County Derry lad Ryan O’Connor is closer to achieving his sporting dreams after receiving an athlete’s wheelchair he says will transform his life, from a local charity.
The 20-year-old from Dungiven, who had both legs amputated after a heart transplant, was presented with the wheelchair from Northern Ireland soccer manager Michael O’Neill, who is patron of JTinspires, a charity aiming to improve the lives of young people with congenital heart problems.
Ryan was born with Congenital Heart Disease (CHD) and had a heart transplant in November 2012.
Following the transplant he had a cardiac arrest and, later, tragically had to have both legs amputated from above the knee.
“I remember vaguely the surgeons telling me through the trauma that this procedure was my only hope and recall it as being a ‘bittersweet’ moment - having a chance to let my new heart work again felt like a rebirth but losing my legs was heartbreaking,” recalls Ryan.
The amputation was initially a success, but Ryan later suffered an aneurysm as his body adjusted to the new heart.
More than two years on, and Ryan continues to inpire his loved ones, friends and strangers. He says having the new lightweight chair will help him become a better and stronger player for the Ulster GAA hurlers’ wheelchair team and the North West Eagles basketball team in Derry.
“This chair is much lighter and easier to get around in and race about and, to be honest, it feels better to push myself on. It means I can build my strength by playing at the same time.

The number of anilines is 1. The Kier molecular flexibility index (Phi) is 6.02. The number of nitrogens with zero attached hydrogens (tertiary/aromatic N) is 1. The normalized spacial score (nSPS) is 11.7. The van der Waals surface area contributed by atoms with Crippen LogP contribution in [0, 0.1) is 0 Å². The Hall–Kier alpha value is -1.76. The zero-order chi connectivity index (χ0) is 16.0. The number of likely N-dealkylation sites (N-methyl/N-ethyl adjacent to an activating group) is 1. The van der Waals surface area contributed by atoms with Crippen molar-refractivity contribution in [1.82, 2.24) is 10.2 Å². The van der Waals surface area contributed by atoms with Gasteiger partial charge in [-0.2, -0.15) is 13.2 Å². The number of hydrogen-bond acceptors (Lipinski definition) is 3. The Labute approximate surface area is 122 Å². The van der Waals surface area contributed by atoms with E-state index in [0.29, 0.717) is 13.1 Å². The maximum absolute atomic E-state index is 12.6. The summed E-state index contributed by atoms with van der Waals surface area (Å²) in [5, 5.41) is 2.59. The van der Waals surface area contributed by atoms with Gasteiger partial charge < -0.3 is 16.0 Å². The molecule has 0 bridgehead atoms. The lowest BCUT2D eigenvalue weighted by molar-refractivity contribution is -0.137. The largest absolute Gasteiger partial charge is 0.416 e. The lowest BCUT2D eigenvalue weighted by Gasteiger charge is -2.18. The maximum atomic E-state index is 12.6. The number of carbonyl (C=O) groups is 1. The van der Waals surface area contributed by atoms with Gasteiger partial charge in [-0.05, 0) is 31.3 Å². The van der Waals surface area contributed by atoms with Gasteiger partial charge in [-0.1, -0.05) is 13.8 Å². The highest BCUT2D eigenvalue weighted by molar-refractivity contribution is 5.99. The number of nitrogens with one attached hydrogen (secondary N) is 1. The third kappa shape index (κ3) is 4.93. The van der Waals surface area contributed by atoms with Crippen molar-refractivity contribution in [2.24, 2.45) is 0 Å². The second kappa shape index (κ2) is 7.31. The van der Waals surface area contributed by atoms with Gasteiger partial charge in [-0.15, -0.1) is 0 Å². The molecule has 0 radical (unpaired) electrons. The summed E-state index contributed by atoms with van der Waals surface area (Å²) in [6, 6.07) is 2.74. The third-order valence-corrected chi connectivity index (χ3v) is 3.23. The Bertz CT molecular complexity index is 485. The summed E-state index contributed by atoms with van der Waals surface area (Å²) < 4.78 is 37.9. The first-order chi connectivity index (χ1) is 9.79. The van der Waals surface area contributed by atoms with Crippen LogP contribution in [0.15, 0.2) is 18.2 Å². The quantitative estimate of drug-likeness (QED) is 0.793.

“It’ll definitely make a difference and help me with future games, including The Transplant Games, I hope to partcipate in.”
Ryan said he is overwhelmed by JTinspires and what they’ve done for him.
The charity was set up by Alan and Patricia Tate, whose son Jonathan died of CHD in 2012, aged 22. It aims to provide means by which sufferers of the disease can use exercise to improve their quality of life, as Jonathan did. The charity also facilitated the presentation of a state-of-the-art exercise bike to the Royal Victoria Hospital’s children’s unit to help young patients with heart defects in improving their health and keeping them active.
“Jonathan had a transplant around the same time as me but, unfortunately, he lost his battle with it, a year or so later, I met his parents and they asked if I would be involved and if I needed anything,” said Ryan.
“I said about a sports wheelchair and they said, ‘we’ll see what we can do’ and they got me the chair. It’s good because it’ll help with hurling and basketball, and other sports too.”
Mum, Donna said meeting Jonathan’s parents was extremely emotional, but hopes Ryan and the family can help raise awareness about the charity.
“When we first met Alan and Patricia it was very emotional. We had our son home with us, but they didn’t. Everyone talks about Ryan being an inspiration, but I look at Jonathan’s parents and what they’re doing, and I feel Jonathan is an inpsiration,” said Donna.
“We may have never met Jonathan, but what his mummy and daddy are doing in his memory is an inpiration and the people they will help in the future by doing what they are doing will be amazing.”
Ryan faces another operation on Monday - a femoral artery bypass - to enable him to use his prosthetic limbs again.
“This operation is not without its risks but, knowing I have a team of supporters, a new athlete’s chair and having Michael O’Neill in touch is going to give me the strength to pull through,” says Ryan.
Donna added: “It’s a risky enough operation, we know that, but we trust the surgeons.
“We’re just looking forward to Ryan getting back on his feet with his prosthetics, and participating with the hurlers and the North West Eagles because he is missing it, and it’s good for him and it’s good for us.”